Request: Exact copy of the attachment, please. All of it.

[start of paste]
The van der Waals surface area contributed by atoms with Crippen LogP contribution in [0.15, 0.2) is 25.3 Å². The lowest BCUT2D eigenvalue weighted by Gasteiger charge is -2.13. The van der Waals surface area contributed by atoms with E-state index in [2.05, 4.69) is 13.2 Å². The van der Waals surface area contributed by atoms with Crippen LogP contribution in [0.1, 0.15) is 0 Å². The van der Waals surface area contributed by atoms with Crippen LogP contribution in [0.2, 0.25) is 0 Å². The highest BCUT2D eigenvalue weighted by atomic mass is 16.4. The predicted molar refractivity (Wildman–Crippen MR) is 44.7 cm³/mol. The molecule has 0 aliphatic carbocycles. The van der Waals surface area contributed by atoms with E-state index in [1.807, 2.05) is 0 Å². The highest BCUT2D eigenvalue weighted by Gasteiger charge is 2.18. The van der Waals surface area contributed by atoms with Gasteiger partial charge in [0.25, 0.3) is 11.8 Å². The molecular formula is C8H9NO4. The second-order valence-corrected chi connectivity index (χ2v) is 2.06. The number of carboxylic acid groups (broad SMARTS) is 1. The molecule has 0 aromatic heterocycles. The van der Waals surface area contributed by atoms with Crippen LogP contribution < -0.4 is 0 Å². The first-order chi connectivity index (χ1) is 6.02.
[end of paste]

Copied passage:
The van der Waals surface area contributed by atoms with Crippen LogP contribution in [0.15, 0.2) is 25.3 Å². The lowest BCUT2D eigenvalue weighted by Gasteiger charge is -2.13. The van der Waals surface area contributed by atoms with E-state index in [2.05, 4.69) is 13.2 Å². The van der Waals surface area contributed by atoms with Crippen LogP contribution in [0.1, 0.15) is 0 Å². The van der Waals surface area contributed by atoms with Crippen LogP contribution in [0.2, 0.25) is 0 Å². The highest BCUT2D eigenvalue weighted by atomic mass is 16.4. The predicted molar refractivity (Wildman–Crippen MR) is 44.7 cm³/mol. The molecule has 0 aliphatic carbocycles. The van der Waals surface area contributed by atoms with E-state index in [1.807, 2.05) is 0 Å². The highest BCUT2D eigenvalue weighted by Gasteiger charge is 2.18. The van der Waals surface area contributed by atoms with Gasteiger partial charge in [0.25, 0.3) is 11.8 Å². The molecular formula is C8H9NO4. The second-order valence-corrected chi connectivity index (χ2v) is 2.06. The number of carboxylic acid groups (broad SMARTS) is 1. The molecule has 0 aromatic heterocycles. The van der Waals surface area contributed by atoms with Crippen LogP contribution < -0.4 is 0 Å². The first-order chi connectivity index (χ1) is 6.02.